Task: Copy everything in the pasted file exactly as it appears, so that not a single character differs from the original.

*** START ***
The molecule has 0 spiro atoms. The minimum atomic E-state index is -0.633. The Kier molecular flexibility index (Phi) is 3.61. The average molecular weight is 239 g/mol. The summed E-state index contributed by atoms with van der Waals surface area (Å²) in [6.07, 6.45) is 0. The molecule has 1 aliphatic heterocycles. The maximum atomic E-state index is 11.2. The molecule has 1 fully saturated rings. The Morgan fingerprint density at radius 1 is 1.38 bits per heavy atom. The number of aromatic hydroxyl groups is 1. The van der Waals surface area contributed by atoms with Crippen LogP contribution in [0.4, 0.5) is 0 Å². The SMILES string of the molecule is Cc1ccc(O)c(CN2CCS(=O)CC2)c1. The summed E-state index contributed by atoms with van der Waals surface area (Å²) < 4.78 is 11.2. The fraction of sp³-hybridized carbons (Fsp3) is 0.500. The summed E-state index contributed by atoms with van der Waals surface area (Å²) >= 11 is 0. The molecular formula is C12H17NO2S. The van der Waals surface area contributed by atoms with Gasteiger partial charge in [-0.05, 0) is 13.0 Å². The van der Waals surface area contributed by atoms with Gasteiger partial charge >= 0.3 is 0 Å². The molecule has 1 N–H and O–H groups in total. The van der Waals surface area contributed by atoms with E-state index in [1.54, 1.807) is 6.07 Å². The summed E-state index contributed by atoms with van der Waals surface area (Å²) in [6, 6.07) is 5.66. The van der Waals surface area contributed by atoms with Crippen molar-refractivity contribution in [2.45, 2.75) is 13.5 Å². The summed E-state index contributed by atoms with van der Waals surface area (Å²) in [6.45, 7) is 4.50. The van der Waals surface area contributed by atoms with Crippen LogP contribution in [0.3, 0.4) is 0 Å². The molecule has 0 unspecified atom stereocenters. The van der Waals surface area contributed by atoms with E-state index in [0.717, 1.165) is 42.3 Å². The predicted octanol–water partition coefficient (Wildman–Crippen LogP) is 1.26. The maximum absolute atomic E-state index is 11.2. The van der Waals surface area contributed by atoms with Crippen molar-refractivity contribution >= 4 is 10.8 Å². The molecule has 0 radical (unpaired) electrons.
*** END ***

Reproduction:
The molecule has 0 spiro atoms. The minimum atomic E-state index is -0.633. The Kier molecular flexibility index (Phi) is 3.61. The average molecular weight is 239 g/mol. The summed E-state index contributed by atoms with van der Waals surface area (Å²) in [6.07, 6.45) is 0. The molecule has 1 aliphatic heterocycles. The maximum atomic E-state index is 11.2. The molecule has 1 fully saturated rings. The Morgan fingerprint density at radius 1 is 1.38 bits per heavy atom. The number of aromatic hydroxyl groups is 1. The van der Waals surface area contributed by atoms with Crippen LogP contribution in [0.4, 0.5) is 0 Å². The SMILES string of the molecule is Cc1ccc(O)c(CN2CCS(=O)CC2)c1. The summed E-state index contributed by atoms with van der Waals surface area (Å²) < 4.78 is 11.2. The fraction of sp³-hybridized carbons (Fsp3) is 0.500. The summed E-state index contributed by atoms with van der Waals surface area (Å²) >= 11 is 0. The molecular formula is C12H17NO2S. The van der Waals surface area contributed by atoms with Gasteiger partial charge in [-0.05, 0) is 13.0 Å². The van der Waals surface area contributed by atoms with Gasteiger partial charge >= 0.3 is 0 Å². The molecule has 1 N–H and O–H groups in total. The van der Waals surface area contributed by atoms with E-state index in [1.54, 1.807) is 6.07 Å². The summed E-state index contributed by atoms with van der Waals surface area (Å²) in [6, 6.07) is 5.66. The van der Waals surface area contributed by atoms with Crippen molar-refractivity contribution in [2.45, 2.75) is 13.5 Å². The summed E-state index contributed by atoms with van der Waals surface area (Å²) in [6.45, 7) is 4.50. The van der Waals surface area contributed by atoms with Crippen LogP contribution in [0.3, 0.4) is 0 Å². The molecule has 0 unspecified atom stereocenters. The van der Waals surface area contributed by atoms with E-state index in [0.717, 1.165) is 42.3 Å². The predicted octanol–water partition coefficient (Wildman–Crippen LogP) is 1.26. The maximum absolute atomic E-state index is 11.2. The van der Waals surface area contributed by atoms with Crippen molar-refractivity contribution >= 4 is 10.8 Å². The molecule has 0 radical (unpaired) electrons.